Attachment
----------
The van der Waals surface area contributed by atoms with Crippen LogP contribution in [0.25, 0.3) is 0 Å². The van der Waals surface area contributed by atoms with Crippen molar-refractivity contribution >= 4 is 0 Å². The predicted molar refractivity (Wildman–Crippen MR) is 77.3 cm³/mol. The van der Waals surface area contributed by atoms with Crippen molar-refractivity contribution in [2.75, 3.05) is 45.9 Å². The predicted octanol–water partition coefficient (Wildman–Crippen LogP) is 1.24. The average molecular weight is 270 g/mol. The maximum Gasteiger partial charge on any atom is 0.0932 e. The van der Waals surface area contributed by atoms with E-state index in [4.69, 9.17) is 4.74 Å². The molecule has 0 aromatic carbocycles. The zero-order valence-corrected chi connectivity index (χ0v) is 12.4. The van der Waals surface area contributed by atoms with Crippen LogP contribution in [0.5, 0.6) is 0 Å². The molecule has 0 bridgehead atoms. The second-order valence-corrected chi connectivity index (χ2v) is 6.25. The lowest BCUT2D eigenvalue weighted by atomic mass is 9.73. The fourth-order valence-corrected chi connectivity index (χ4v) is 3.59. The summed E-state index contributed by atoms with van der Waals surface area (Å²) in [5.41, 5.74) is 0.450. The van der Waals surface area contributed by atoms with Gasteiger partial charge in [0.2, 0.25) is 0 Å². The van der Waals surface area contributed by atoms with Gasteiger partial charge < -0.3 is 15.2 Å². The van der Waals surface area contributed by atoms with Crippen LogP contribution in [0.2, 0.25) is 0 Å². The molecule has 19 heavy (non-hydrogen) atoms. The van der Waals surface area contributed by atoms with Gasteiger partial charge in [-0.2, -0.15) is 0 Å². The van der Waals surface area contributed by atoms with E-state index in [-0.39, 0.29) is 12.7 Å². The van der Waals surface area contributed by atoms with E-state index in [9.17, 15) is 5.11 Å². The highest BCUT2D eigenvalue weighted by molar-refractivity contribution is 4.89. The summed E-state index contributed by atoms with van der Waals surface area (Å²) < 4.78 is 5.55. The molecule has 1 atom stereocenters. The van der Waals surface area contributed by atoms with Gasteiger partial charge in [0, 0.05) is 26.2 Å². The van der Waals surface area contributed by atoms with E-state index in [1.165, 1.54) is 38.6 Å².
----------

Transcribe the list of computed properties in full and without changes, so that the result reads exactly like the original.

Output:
The van der Waals surface area contributed by atoms with Crippen LogP contribution in [0.25, 0.3) is 0 Å². The van der Waals surface area contributed by atoms with Crippen molar-refractivity contribution >= 4 is 0 Å². The predicted molar refractivity (Wildman–Crippen MR) is 77.3 cm³/mol. The van der Waals surface area contributed by atoms with Crippen molar-refractivity contribution in [2.75, 3.05) is 45.9 Å². The predicted octanol–water partition coefficient (Wildman–Crippen LogP) is 1.24. The average molecular weight is 270 g/mol. The maximum Gasteiger partial charge on any atom is 0.0932 e. The van der Waals surface area contributed by atoms with E-state index in [4.69, 9.17) is 4.74 Å². The molecule has 0 aromatic carbocycles. The zero-order valence-corrected chi connectivity index (χ0v) is 12.4. The van der Waals surface area contributed by atoms with Crippen LogP contribution in [0.5, 0.6) is 0 Å². The molecule has 0 bridgehead atoms. The second-order valence-corrected chi connectivity index (χ2v) is 6.25. The lowest BCUT2D eigenvalue weighted by atomic mass is 9.73. The fourth-order valence-corrected chi connectivity index (χ4v) is 3.59. The summed E-state index contributed by atoms with van der Waals surface area (Å²) in [5.41, 5.74) is 0.450. The van der Waals surface area contributed by atoms with Gasteiger partial charge in [0.2, 0.25) is 0 Å². The van der Waals surface area contributed by atoms with Gasteiger partial charge < -0.3 is 15.2 Å². The van der Waals surface area contributed by atoms with Crippen LogP contribution in [0.2, 0.25) is 0 Å². The molecule has 19 heavy (non-hydrogen) atoms. The van der Waals surface area contributed by atoms with Gasteiger partial charge in [-0.2, -0.15) is 0 Å². The van der Waals surface area contributed by atoms with E-state index in [-0.39, 0.29) is 12.7 Å². The van der Waals surface area contributed by atoms with E-state index in [9.17, 15) is 5.11 Å². The highest BCUT2D eigenvalue weighted by molar-refractivity contribution is 4.89. The summed E-state index contributed by atoms with van der Waals surface area (Å²) < 4.78 is 5.55. The molecule has 1 atom stereocenters. The van der Waals surface area contributed by atoms with Gasteiger partial charge in [0, 0.05) is 26.2 Å². The van der Waals surface area contributed by atoms with E-state index in [1.165, 1.54) is 38.6 Å².